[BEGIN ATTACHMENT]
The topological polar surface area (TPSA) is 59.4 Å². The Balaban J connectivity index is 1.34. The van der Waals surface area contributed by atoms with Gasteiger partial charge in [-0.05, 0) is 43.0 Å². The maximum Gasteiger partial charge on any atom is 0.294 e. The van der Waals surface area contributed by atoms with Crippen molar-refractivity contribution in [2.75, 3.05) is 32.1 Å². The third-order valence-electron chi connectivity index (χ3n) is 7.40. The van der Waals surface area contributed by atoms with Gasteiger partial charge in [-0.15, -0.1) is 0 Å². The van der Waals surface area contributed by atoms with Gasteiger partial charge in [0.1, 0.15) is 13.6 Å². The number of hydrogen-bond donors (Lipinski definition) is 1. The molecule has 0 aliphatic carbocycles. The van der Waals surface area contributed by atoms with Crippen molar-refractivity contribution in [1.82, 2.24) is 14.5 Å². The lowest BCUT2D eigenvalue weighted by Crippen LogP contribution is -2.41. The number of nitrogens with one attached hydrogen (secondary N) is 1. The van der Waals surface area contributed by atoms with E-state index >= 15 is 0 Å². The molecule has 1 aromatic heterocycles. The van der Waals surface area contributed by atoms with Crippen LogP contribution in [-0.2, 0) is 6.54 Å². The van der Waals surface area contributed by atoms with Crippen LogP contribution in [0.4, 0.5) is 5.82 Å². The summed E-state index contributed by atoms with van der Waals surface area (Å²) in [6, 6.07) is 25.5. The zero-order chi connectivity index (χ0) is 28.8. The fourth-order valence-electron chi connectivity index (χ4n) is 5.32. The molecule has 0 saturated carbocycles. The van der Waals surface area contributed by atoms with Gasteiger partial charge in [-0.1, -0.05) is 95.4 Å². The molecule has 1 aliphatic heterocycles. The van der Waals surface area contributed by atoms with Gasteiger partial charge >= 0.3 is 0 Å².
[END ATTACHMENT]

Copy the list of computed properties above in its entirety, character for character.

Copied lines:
The topological polar surface area (TPSA) is 59.4 Å². The Balaban J connectivity index is 1.34. The van der Waals surface area contributed by atoms with Gasteiger partial charge in [-0.05, 0) is 43.0 Å². The maximum Gasteiger partial charge on any atom is 0.294 e. The van der Waals surface area contributed by atoms with Crippen molar-refractivity contribution in [2.75, 3.05) is 32.1 Å². The third-order valence-electron chi connectivity index (χ3n) is 7.40. The van der Waals surface area contributed by atoms with Gasteiger partial charge in [-0.15, -0.1) is 0 Å². The van der Waals surface area contributed by atoms with Gasteiger partial charge in [0.1, 0.15) is 13.6 Å². The number of hydrogen-bond donors (Lipinski definition) is 1. The molecule has 0 aliphatic carbocycles. The van der Waals surface area contributed by atoms with Crippen molar-refractivity contribution in [1.82, 2.24) is 14.5 Å². The lowest BCUT2D eigenvalue weighted by Crippen LogP contribution is -2.41. The number of nitrogens with one attached hydrogen (secondary N) is 1. The van der Waals surface area contributed by atoms with E-state index >= 15 is 0 Å². The molecule has 1 aromatic heterocycles. The van der Waals surface area contributed by atoms with Crippen LogP contribution in [-0.2, 0) is 6.54 Å². The van der Waals surface area contributed by atoms with Crippen LogP contribution in [0.4, 0.5) is 5.82 Å². The summed E-state index contributed by atoms with van der Waals surface area (Å²) in [6, 6.07) is 25.5. The zero-order chi connectivity index (χ0) is 28.8. The fourth-order valence-electron chi connectivity index (χ4n) is 5.32. The molecule has 0 saturated carbocycles. The van der Waals surface area contributed by atoms with Gasteiger partial charge in [-0.1, -0.05) is 95.4 Å². The molecule has 1 aliphatic heterocycles. The van der Waals surface area contributed by atoms with Gasteiger partial charge >= 0.3 is 0 Å².